Facebook will reverse a decision to block access to news content, Australia’s government says.
Facebook has announced it will restore news content to its users in Australia.
The social media giant has blocked news to Australians since last Thursday in response to a proposed law which would make it and Google pay news publishers for content.
Australian Treasurer Josh Frydenberg said news pages would be restored on Facebook “in the coming days”.
Amendments would be made to the law, he added in a statement on Tuesday.
The government has said its legislation aims to set up a “fairer” negotiation process between the tech giants and news companies over the value of news content.
The legislation – seen as a possible test case for regulation globally – has been strongly opposed by Facebook and Google.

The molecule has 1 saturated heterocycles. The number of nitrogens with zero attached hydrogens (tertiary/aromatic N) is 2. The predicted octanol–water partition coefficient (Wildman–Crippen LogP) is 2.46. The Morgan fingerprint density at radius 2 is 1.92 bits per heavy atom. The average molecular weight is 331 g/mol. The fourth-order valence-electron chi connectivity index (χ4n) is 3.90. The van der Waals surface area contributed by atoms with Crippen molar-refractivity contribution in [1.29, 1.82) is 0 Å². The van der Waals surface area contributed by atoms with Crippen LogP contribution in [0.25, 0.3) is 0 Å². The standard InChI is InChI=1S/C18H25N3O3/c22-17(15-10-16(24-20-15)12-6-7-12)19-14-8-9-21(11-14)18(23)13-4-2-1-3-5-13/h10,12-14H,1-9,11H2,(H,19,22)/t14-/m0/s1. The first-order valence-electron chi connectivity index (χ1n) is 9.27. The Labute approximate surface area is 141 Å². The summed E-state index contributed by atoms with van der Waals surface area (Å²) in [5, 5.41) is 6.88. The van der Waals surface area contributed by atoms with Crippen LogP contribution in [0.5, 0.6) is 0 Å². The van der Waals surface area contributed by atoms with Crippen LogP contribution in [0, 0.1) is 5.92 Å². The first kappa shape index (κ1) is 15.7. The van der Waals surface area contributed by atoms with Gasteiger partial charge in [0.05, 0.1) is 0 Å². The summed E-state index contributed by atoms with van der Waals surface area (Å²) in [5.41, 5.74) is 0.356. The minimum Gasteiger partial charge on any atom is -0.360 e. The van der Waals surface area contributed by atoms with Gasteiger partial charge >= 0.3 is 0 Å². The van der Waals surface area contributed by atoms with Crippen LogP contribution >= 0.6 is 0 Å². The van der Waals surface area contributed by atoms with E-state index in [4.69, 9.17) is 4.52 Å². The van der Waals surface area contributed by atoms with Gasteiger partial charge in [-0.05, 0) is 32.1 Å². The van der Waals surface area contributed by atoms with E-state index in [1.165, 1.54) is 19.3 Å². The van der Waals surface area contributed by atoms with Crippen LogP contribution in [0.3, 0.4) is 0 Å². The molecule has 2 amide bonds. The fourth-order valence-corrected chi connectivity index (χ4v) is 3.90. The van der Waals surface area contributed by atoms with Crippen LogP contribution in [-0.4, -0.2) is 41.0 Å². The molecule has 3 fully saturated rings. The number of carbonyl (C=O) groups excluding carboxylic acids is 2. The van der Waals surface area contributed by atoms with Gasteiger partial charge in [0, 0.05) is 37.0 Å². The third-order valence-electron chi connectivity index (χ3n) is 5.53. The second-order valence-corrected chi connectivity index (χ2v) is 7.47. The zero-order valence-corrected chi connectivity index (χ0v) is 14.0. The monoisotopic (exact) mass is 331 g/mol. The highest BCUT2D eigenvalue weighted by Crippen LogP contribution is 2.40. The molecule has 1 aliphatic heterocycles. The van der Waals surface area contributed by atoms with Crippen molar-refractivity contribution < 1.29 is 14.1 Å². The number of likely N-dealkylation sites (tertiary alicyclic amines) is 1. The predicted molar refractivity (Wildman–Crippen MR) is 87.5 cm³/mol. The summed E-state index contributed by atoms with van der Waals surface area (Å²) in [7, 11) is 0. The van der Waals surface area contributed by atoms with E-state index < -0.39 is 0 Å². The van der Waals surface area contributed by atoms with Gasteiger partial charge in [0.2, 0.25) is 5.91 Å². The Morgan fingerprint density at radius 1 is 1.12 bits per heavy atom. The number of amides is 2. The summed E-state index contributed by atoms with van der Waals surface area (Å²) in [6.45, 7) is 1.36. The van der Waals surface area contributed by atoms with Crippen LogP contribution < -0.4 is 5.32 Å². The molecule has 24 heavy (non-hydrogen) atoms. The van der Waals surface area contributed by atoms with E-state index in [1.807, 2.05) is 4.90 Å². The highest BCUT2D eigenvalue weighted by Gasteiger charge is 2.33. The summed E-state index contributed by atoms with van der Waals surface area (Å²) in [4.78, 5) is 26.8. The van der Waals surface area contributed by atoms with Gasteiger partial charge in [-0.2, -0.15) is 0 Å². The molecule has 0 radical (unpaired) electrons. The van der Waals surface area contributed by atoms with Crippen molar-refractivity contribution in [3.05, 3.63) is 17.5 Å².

But Facebook said on Tuesday that it had been reassured by recent discussions with the government.
“Going forward, the government has clarified we will retain the ability to decide if news appears on Facebook so that we won’t automatically be subject to forced negotiation,” said Campbell Brown, vice president of news partnerships at Facebook.
“We have come to an agreement that will allow us to support the publishers we choose to, including small and local publishers.”
Facebook has its own “showcase” product through which it pays media organisations a fee to display their stories on its platform.
However, Australia’s law would have required payment for the sharing and posting of news links on Facebook.
The tech firm had argued this “fundamentally” misunderstood how it used news on its site.
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